That one-sentence version is called your elevator-pitch. It’s the same one-sentence that you would presumably give to an agent or editor to get them interested in your book. You could do this in person, say, in an elevator, or like most people you can use it in your Query Letter. You can also use it to tell readers what your book is about so they want to read it.  

elevator-pitch

So how do you come up with that crucial 1-2 sentence pitch? Well, I start with the blurb, or what I like to call the BOB, the Back Of the Book.

This is assuming you’ve already written this. If you haven’t, you might want to check out our last post: How to write a good blurb.

But say your blurb goes like this:

Destiny is not matter of chance, it is a matter of choice.

Fated to be a Priestess of Saegard, Meredith dreams of leading a normal life with a family and a home of her own, something she’ll never have if she swears her life to the Order.  A chance encounter with a stranger in the sacred Celestial Chamber sends her previously well-ordered life into a tailspin of adventure and mayhem as she is blamed for the theft of a legendary artifact. Now a fugitive, Meredith must join forces with Captain Reginald Lawrence, the son of the man who initially brought her to the Temple, and his enigmatic business partner,  the charming yet at times infuriating, Grey Rhodes, to find the Celestial Bowl and clear her name. From the cosmopolitan capital of Saegard to the coast of Ismera and back again, Meredith’s journey will reveal the true nature of her past, present, and ultimately, her future.

By the way, this blurb is from Uncharted which is set to launch April 17th. For more information on Uncharted, click here.USSConstellationVsInsurgente

In order to make your pitch, you want to distill this down as much as possible, preferably to one or two sentences at maximum. You don’t have to do this in one step though. You could take your blurb, trim it down to size, and then adjust the results or you can list the crucial aspects of your story and then try to form your pitch from there.

Let’s try it, shall we? You want to make sure to include your main character(s), your setting, your inciting incident, and a hint of your theme.

For Uncharted, that’s:

Characters: A priestess, a Captain and his business partner
Setting: A fantasy realm, a navy ship
Inciting incident: becoming a Fugitive and stowing away
Theme: Destiny is choice

The Pitch: A fugitive priestess alters her destiny by stowing away on a ship belonging to a naval officer and an ex con man.

I added the ‘ex con man’ part to give more of a hook, but essentially I’ve covered all the crucial bits of information and arranged them into an enticing pitch. I hope this makes you want to read Uncharted when it comes out on April 17th!

What about you? What’s your book about? Let me know in the comments section below!

 

How to write a good blurb

Summarizing a 300+ page novel into a few paragraphs is hard and it’s not something that usually comes naturally to us novelists. It took me a lot experimentation to get good at it, but here’s how I learned to do it.

I read the backs of a whole pile of books, and then I emulated them, practicing narrowing my book’s crucial aspects into 2-3 paragraphs.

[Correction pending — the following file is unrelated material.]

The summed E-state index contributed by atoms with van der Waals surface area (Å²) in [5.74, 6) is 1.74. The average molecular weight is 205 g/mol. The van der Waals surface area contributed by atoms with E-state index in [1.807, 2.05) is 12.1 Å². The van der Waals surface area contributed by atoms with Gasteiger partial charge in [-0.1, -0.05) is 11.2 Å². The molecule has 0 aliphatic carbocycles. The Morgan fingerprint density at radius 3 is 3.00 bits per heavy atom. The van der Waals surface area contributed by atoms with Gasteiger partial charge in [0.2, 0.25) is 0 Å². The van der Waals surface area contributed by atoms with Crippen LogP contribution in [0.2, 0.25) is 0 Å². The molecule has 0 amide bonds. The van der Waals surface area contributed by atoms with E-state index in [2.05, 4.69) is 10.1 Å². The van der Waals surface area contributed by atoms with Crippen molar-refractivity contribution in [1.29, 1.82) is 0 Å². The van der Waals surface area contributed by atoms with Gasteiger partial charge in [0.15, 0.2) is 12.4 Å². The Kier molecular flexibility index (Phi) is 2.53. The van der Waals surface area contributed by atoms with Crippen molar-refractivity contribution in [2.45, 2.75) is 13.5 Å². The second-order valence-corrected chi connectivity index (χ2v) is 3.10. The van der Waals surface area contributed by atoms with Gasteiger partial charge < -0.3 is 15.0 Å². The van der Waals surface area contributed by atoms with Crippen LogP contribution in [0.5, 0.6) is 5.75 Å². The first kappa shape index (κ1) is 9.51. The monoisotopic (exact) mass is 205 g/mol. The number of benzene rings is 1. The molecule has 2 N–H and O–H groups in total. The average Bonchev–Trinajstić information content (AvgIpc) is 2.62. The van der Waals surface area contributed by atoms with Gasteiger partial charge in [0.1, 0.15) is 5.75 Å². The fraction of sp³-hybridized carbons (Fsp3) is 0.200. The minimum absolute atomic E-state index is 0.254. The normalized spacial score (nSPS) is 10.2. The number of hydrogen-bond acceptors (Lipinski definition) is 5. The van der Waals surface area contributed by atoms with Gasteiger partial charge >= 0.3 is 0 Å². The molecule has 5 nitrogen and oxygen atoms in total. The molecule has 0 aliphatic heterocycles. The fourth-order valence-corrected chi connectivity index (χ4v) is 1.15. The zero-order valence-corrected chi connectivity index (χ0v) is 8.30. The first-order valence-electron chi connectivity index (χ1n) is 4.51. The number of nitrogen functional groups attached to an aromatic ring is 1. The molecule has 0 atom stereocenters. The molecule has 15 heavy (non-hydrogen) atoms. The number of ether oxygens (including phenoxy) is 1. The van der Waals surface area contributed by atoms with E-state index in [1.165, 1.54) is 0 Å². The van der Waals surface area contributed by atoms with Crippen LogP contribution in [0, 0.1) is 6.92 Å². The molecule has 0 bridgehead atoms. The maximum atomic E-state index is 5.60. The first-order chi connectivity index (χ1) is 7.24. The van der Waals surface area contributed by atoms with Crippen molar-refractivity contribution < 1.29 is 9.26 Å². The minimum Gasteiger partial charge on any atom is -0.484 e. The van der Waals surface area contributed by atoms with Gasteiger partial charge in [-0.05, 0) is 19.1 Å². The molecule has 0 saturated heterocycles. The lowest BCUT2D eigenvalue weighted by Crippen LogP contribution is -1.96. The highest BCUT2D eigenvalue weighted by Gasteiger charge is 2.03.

At least for fantasy/sci-fi there seems to be only a few styles when it comes to the blurb. But no matter what genre you write in, I recommend finding bestsellers within that genre and critically breaking down their blurbs to see what makes them so successful.

For our purposes, I’m going to break down the two most popular styles in sci-fi/fantasy that I’ve come across. The Plot-Oriented style and the Character-Oriented style.

The Plot Oriented Blurb

Example: Outlander, by Diana Gabaldon.

Claire Randall is leading a double life. She has a husband in one century, and a lover in another…

First, we have a powerful statement, a hook to draw the reader in. What makes this book interesting, what is it about?

In 1945, Claire Randall, a former combat nurse, is back from the war and reunited with her husband on a second honeymoon—when she innocently touches a boulder in one of the ancient stone circles that dot the British Isles. Suddenly she is a Sassenach—an “outlander”—in a Scotland torn by war and raiding border clans in the year of our Lord…1743.

Next we have the time period (which tells us this is a historical piece, or a futuristic sci-fi if the year was 2750 instead), we have the main character’s name and identity, we have the inciting incident and we have the setting.

Hurled back in time by forces she cannot understand, Claire’s destiny in soon inextricably intertwined with Clan MacKenzie and the forbidden Castle Leoch. She is catapulted without warning into the intrigues of lairds and spies that may threaten her life …and shatter her heart.

A little more detail about the plot and subject matter of the book.

For here, James Fraser, a gallant young Scots warrior, shows her a passion so fierce and a love so absolute that Claire becomes a woman torn between fidelity and desire…and between two vastly different men in two irreconcilable lives.

And then we have the theme, and the last sentence drives the hook home so you want to pick the book up right away and read it.
MH1Descwide copy

The Character-Oriented Blurb.

Example: Mirror’s Hope by Justine Alley Dowsett and Murandy Damodred.

Everything has a price…

The tagline

In a self-serving dystopian society, Mirena’s kind-hearted nature leaves her socially outcast. Daunted by the task of trying to initiate change herself, she tries desperately to conform to the expectations of the cruel society around her.